Tips and Tricks: Rhino to Ecotect and/or Vasari

The “digital plasticine” environment

There is a growing number of architects and designers using Rhino3D, a 3D modelling software that provides a new art medium described by colleague Dimitri as “digital plasticine” (the techincal name is NURBS or Non-Uniform Rational B-Splines).

A common question is: How do you get a model from Rhino to import correctly into Ecotect or Vasari? The following pdf outlines a procedure for accomplishing this task. Feel free to comment if you have alternate solutions/tips.

Rhino to Ecotect (.pdf) – Note that although this was created with Rhino in mind, it also works for importing .3dm files into Vasari. Vasari however, doesn’t like faceted surfaces, it prefers smoothness. For that reason, it is best to actually export as a .SAT file from Rhino and then bring that in to Vasari. Thus, you can export from Rhino as an ACIS (.SAT extension) file and use the import CAD button within Vasari. The solids look smooth as opposed to the faceted .dxf file.

.SAT vs .DXF – Only one was successful in running solar radiation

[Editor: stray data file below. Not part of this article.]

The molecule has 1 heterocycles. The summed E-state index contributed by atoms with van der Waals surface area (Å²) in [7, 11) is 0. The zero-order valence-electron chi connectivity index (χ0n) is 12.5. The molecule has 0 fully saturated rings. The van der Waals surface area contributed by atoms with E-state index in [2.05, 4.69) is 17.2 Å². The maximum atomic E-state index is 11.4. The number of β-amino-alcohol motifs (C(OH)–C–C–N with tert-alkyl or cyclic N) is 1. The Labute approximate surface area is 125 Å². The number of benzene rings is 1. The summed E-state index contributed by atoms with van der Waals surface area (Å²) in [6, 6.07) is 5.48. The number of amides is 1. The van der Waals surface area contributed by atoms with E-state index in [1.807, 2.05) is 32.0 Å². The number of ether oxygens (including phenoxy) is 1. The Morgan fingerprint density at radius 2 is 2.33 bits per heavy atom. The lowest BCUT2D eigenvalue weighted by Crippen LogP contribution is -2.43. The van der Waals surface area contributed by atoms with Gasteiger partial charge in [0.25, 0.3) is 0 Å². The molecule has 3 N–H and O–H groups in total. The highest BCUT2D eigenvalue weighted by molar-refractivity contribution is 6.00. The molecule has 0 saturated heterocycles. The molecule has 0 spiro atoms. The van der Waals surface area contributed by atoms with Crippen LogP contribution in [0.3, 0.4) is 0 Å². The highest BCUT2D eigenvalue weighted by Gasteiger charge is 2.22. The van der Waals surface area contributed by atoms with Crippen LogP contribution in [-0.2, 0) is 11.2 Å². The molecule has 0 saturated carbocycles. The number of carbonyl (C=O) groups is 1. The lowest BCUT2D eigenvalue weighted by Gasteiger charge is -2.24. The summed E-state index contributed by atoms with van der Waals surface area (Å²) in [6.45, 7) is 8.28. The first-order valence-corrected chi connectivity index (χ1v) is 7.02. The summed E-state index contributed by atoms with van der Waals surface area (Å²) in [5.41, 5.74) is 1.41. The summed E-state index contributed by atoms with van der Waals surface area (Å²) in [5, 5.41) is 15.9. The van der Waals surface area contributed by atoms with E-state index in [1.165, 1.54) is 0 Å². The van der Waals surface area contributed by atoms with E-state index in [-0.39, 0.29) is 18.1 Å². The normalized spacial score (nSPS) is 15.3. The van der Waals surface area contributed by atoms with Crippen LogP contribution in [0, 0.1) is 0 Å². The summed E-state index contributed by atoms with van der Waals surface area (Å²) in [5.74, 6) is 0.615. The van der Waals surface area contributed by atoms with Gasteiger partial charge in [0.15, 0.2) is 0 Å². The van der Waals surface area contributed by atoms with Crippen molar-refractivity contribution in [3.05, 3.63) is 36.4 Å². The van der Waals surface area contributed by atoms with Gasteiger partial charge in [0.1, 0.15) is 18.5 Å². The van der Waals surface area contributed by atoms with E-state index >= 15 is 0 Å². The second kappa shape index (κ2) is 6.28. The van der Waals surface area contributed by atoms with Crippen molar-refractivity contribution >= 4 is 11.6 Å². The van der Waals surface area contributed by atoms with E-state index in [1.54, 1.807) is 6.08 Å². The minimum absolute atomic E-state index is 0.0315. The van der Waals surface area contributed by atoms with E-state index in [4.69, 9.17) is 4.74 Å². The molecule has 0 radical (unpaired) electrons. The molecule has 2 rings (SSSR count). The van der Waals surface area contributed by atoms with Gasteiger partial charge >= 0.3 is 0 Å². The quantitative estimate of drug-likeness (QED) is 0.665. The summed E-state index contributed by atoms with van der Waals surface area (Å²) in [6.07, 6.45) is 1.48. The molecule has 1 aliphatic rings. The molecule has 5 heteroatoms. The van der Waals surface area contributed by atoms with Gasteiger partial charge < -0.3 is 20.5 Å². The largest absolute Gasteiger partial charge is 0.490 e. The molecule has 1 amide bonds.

The best practice if you are using Vasari/Revit, is to import external geometry into a mass family. This allows rationalizing the form into an energy model in Vasari (provided imported object is a solid and not a surface; hence, Sketchup is often only effective for casting shadows, solar radiation and wind, but no energy analysis). For the times when this doesn’t yield good results, it may be necessary to re-create the form natively in Vasari using the imported file as a reference (see David Light’s blog post). Within Revit, importing into a mass family will allow you to apply “real” construction assemblies by face. More  information is available at the Wiki Help page and you must also check the Vasari talk link in the related information section below.

Edwin Guerra


Edwin is a BIM Consultant focusing on Building Performance and Structural Design with Summit Technologies, a leading provider of BIM consulting services based in Vancouver, BC. Edwin’s extensive knowledge of Revit, Dynamo, Navisworks, Bluebeam, Ecotect, Green Building Studio and Autodesk Vasari, is complemented by a passion for Green Building Design.

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